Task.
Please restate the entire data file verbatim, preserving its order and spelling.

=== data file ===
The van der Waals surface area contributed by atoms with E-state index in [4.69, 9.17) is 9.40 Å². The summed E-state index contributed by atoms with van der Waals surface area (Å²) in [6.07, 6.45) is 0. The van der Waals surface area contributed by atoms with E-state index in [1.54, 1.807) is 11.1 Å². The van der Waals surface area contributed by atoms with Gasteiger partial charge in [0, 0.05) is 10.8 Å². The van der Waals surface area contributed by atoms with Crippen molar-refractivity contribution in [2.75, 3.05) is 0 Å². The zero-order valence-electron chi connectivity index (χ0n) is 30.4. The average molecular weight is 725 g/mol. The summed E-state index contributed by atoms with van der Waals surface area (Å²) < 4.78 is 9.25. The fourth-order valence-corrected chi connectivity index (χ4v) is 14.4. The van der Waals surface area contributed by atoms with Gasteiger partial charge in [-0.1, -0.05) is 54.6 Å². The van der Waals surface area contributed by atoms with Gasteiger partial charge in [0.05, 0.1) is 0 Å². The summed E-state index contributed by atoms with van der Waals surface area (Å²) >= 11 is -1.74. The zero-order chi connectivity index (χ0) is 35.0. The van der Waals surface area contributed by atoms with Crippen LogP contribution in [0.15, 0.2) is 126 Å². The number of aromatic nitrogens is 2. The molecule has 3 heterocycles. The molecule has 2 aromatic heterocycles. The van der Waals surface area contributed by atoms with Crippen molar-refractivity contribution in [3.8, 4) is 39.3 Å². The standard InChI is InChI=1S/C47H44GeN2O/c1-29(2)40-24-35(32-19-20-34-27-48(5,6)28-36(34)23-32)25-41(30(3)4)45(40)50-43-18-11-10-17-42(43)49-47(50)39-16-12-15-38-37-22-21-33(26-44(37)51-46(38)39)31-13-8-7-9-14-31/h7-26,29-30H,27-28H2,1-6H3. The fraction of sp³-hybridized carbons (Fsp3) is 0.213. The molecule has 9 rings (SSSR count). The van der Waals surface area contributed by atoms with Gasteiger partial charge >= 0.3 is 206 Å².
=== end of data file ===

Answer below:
The van der Waals surface area contributed by atoms with E-state index in [4.69, 9.17) is 9.40 Å². The summed E-state index contributed by atoms with van der Waals surface area (Å²) in [6.07, 6.45) is 0. The van der Waals surface area contributed by atoms with E-state index in [1.54, 1.807) is 11.1 Å². The van der Waals surface area contributed by atoms with Gasteiger partial charge in [0, 0.05) is 10.8 Å². The van der Waals surface area contributed by atoms with Crippen molar-refractivity contribution in [2.75, 3.05) is 0 Å². The zero-order valence-electron chi connectivity index (χ0n) is 30.4. The average molecular weight is 725 g/mol. The summed E-state index contributed by atoms with van der Waals surface area (Å²) < 4.78 is 9.25. The fourth-order valence-corrected chi connectivity index (χ4v) is 14.4. The van der Waals surface area contributed by atoms with Gasteiger partial charge in [-0.1, -0.05) is 54.6 Å². The van der Waals surface area contributed by atoms with Gasteiger partial charge in [0.05, 0.1) is 0 Å². The summed E-state index contributed by atoms with van der Waals surface area (Å²) >= 11 is -1.74. The zero-order chi connectivity index (χ0) is 35.0. The van der Waals surface area contributed by atoms with Crippen LogP contribution in [0.15, 0.2) is 126 Å². The number of aromatic nitrogens is 2. The molecule has 3 heterocycles. The molecule has 2 aromatic heterocycles. The van der Waals surface area contributed by atoms with Crippen molar-refractivity contribution in [3.8, 4) is 39.3 Å². The standard InChI is InChI=1S/C47H44GeN2O/c1-29(2)40-24-35(32-19-20-34-27-48(5,6)28-36(34)23-32)25-41(30(3)4)45(40)50-43-18-11-10-17-42(43)49-47(50)39-16-12-15-38-37-22-21-33(26-44(37)51-46(38)39)31-13-8-7-9-14-31/h7-26,29-30H,27-28H2,1-6H3. The fraction of sp³-hybridized carbons (Fsp3) is 0.213. The molecule has 9 rings (SSSR count). The van der Waals surface area contributed by atoms with Gasteiger partial charge >= 0.3 is 206 Å².